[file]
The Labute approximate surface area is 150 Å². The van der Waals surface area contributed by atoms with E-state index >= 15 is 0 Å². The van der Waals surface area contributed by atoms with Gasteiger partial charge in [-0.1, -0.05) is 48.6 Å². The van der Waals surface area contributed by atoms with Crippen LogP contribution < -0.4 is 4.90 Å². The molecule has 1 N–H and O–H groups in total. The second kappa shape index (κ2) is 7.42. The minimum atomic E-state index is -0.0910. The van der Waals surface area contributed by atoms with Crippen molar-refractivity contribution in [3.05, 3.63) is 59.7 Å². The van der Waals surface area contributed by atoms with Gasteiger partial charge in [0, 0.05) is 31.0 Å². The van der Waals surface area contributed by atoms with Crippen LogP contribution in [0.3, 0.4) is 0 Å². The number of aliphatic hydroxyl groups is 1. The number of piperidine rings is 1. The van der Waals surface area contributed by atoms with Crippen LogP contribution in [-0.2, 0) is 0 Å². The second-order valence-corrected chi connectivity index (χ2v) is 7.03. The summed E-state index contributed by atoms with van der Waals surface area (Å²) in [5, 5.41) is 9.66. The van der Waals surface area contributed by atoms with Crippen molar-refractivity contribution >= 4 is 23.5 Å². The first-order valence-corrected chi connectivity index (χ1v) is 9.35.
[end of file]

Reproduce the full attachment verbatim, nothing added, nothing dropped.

The Labute approximate surface area is 150 Å². The van der Waals surface area contributed by atoms with E-state index >= 15 is 0 Å². The van der Waals surface area contributed by atoms with Gasteiger partial charge in [-0.1, -0.05) is 48.6 Å². The van der Waals surface area contributed by atoms with Crippen LogP contribution < -0.4 is 4.90 Å². The molecule has 1 N–H and O–H groups in total. The second kappa shape index (κ2) is 7.42. The minimum atomic E-state index is -0.0910. The van der Waals surface area contributed by atoms with Crippen molar-refractivity contribution in [3.05, 3.63) is 59.7 Å². The van der Waals surface area contributed by atoms with Gasteiger partial charge in [0, 0.05) is 31.0 Å². The van der Waals surface area contributed by atoms with Crippen LogP contribution in [0.3, 0.4) is 0 Å². The number of aliphatic hydroxyl groups is 1. The number of piperidine rings is 1. The van der Waals surface area contributed by atoms with Crippen LogP contribution in [-0.2, 0) is 0 Å². The second-order valence-corrected chi connectivity index (χ2v) is 7.03. The summed E-state index contributed by atoms with van der Waals surface area (Å²) in [5, 5.41) is 9.66. The van der Waals surface area contributed by atoms with Crippen molar-refractivity contribution >= 4 is 23.5 Å². The first-order valence-corrected chi connectivity index (χ1v) is 9.35.